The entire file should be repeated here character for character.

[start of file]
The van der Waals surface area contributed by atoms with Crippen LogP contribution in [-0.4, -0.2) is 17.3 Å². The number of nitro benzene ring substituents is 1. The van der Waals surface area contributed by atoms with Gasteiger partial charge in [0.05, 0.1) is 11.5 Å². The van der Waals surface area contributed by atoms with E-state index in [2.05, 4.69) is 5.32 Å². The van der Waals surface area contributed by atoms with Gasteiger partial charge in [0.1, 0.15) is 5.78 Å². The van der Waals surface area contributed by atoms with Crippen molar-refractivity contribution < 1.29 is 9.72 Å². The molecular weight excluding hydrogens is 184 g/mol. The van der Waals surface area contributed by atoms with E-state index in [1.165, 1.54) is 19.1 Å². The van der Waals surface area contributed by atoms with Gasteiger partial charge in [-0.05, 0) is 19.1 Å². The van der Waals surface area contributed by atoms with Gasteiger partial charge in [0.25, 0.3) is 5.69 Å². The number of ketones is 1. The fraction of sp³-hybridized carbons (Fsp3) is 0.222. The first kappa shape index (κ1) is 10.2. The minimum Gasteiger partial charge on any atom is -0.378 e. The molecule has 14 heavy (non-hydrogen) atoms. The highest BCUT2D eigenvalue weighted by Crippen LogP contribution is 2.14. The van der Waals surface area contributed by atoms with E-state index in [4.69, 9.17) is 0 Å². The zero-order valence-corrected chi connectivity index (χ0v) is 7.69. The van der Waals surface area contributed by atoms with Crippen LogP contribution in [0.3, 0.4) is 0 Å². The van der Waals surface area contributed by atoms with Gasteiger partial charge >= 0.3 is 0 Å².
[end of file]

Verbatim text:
The van der Waals surface area contributed by atoms with Crippen LogP contribution in [-0.4, -0.2) is 17.3 Å². The number of nitro benzene ring substituents is 1. The van der Waals surface area contributed by atoms with Gasteiger partial charge in [0.05, 0.1) is 11.5 Å². The van der Waals surface area contributed by atoms with E-state index in [2.05, 4.69) is 5.32 Å². The van der Waals surface area contributed by atoms with Gasteiger partial charge in [0.1, 0.15) is 5.78 Å². The van der Waals surface area contributed by atoms with Crippen molar-refractivity contribution < 1.29 is 9.72 Å². The molecular weight excluding hydrogens is 184 g/mol. The van der Waals surface area contributed by atoms with E-state index in [1.165, 1.54) is 19.1 Å². The van der Waals surface area contributed by atoms with Gasteiger partial charge in [-0.05, 0) is 19.1 Å². The van der Waals surface area contributed by atoms with Gasteiger partial charge in [0.25, 0.3) is 5.69 Å². The number of ketones is 1. The fraction of sp³-hybridized carbons (Fsp3) is 0.222. The first kappa shape index (κ1) is 10.2. The minimum Gasteiger partial charge on any atom is -0.378 e. The molecule has 14 heavy (non-hydrogen) atoms. The highest BCUT2D eigenvalue weighted by Crippen LogP contribution is 2.14. The van der Waals surface area contributed by atoms with E-state index in [4.69, 9.17) is 0 Å². The zero-order valence-corrected chi connectivity index (χ0v) is 7.69. The van der Waals surface area contributed by atoms with Crippen LogP contribution in [0.3, 0.4) is 0 Å². The van der Waals surface area contributed by atoms with Gasteiger partial charge >= 0.3 is 0 Å².